Careerist and clericalized views of the priesthood skew the message of Vatican II and its most outstanding interpreter, John Paul II.. One of the most original contributions of Vatican II was is profound emphasis on the “two” modalities of Christian priesthood: the common priesthood and the ministerial priesthood. Vatican II attempted to rouse the laity to a more profound and enriched sense of their participation in the priesthood of Christ.
It also drew attention to the profound complementarity between the common and ministerial priesthood in a way that moved the common priesthood to center stage.(Rosato) According the John Paul II, the core mission of ministerial priesthood is to maintain and develop the common priesthood. (1980: 227) The ministerial priesthood is ordered to the common priesthood: “the ministerial priesthood is at the service of the common priesthood. It is directed at the unfolding of the baptismal grace of all Christians.” (Catechism of the Catholic Church, par. 1547).
The common priesthood is part of the “mystery” or ontology of the human person. (John Paul II 1979: ch.15) This priestly dimension is not just a question of tasks or functions to be performed; it defines the very nature and stance of the human person before God. John Paul II states that it “expresses in a particularly intimate but fundamental way the existential essence of faith.” The essence of faith is a primordial priestly act of sacrifice or self-giving in which the human person make a gift of himself to God—“commits his entire self to God.” “This commitment, contained in the very essence of faith, is realized most fully in the attitude which derives from sharing in the priesthood of Christ.” (John Paul II 1980: 223-25) John Paul II constantly returns to a pivotal passage in the Vatican II documents: “It follows, then, that if man is the only creature on earth that God has wanted for its own sake, man can fully discover his true self only in a sincere giving of himself.” The Pope states that “when man gives himself to God in this way, he rediscovers himself most fully.” (John Paul II 1980: 225)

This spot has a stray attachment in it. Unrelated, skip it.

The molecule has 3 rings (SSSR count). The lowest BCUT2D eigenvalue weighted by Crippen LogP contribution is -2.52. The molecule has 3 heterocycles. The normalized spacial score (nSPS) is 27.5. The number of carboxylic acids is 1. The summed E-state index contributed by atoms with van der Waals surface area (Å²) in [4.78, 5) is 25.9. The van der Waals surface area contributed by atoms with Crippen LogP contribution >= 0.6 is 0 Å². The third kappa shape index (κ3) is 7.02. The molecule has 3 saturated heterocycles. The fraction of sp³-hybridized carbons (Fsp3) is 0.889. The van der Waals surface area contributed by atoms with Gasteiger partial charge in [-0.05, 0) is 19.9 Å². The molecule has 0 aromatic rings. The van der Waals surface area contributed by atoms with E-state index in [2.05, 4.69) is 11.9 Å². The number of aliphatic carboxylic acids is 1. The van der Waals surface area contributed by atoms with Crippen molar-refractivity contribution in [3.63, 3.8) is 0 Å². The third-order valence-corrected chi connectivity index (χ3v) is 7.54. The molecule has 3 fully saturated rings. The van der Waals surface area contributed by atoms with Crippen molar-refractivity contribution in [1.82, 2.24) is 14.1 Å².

The Gift of Self to God: Priesthood expresses the fundamental human vocation—the gift of self to God. In this sense, our participation in the priesthood of Christ is the most primordial of the threefold missions of Christ—“the simplest and profoundest expression of faith.” The priestly dimension of human personhood “contains within itself the authentic Christian relationship with God.” “This attitude also expresses the vocation of the person in its existential nucleus.” It is this primordial experience of vocation “to which we must constantly return.” (John Paul II 1980: 224)